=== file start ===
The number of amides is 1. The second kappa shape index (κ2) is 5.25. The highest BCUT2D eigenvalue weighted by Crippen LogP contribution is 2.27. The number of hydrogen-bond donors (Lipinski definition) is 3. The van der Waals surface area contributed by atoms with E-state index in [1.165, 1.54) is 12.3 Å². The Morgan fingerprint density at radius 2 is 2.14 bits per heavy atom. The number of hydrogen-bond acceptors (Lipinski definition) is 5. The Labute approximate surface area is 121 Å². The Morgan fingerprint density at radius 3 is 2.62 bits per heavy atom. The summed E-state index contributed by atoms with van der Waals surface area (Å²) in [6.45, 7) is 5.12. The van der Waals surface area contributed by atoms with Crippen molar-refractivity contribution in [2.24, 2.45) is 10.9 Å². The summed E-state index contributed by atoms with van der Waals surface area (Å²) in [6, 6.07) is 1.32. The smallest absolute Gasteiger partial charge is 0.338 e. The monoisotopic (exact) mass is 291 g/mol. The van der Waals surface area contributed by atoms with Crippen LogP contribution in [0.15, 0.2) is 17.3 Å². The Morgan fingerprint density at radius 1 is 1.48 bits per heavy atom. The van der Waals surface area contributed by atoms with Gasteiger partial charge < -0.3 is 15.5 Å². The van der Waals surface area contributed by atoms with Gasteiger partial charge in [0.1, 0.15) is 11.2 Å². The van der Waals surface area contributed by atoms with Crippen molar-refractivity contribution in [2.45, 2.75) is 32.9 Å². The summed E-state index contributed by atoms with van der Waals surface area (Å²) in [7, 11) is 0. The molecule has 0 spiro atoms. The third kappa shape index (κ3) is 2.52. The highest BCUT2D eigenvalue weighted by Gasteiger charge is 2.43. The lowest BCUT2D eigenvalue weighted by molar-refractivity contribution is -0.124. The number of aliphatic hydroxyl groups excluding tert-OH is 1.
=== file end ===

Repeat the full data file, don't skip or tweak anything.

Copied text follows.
The number of amides is 1. The second kappa shape index (κ2) is 5.25. The highest BCUT2D eigenvalue weighted by Crippen LogP contribution is 2.27. The number of hydrogen-bond donors (Lipinski definition) is 3. The van der Waals surface area contributed by atoms with E-state index in [1.165, 1.54) is 12.3 Å². The Morgan fingerprint density at radius 2 is 2.14 bits per heavy atom. The number of hydrogen-bond acceptors (Lipinski definition) is 5. The Labute approximate surface area is 121 Å². The Morgan fingerprint density at radius 3 is 2.62 bits per heavy atom. The summed E-state index contributed by atoms with van der Waals surface area (Å²) in [6.45, 7) is 5.12. The van der Waals surface area contributed by atoms with Crippen molar-refractivity contribution in [2.24, 2.45) is 10.9 Å². The summed E-state index contributed by atoms with van der Waals surface area (Å²) in [6, 6.07) is 1.32. The smallest absolute Gasteiger partial charge is 0.338 e. The monoisotopic (exact) mass is 291 g/mol. The van der Waals surface area contributed by atoms with Crippen LogP contribution in [0.15, 0.2) is 17.3 Å². The Morgan fingerprint density at radius 1 is 1.48 bits per heavy atom. The van der Waals surface area contributed by atoms with Gasteiger partial charge < -0.3 is 15.5 Å². The van der Waals surface area contributed by atoms with Gasteiger partial charge in [0.1, 0.15) is 11.2 Å². The van der Waals surface area contributed by atoms with Crippen molar-refractivity contribution in [2.45, 2.75) is 32.9 Å². The summed E-state index contributed by atoms with van der Waals surface area (Å²) in [7, 11) is 0. The molecule has 0 spiro atoms. The third kappa shape index (κ3) is 2.52. The highest BCUT2D eigenvalue weighted by Gasteiger charge is 2.43. The lowest BCUT2D eigenvalue weighted by molar-refractivity contribution is -0.124. The number of aliphatic hydroxyl groups excluding tert-OH is 1.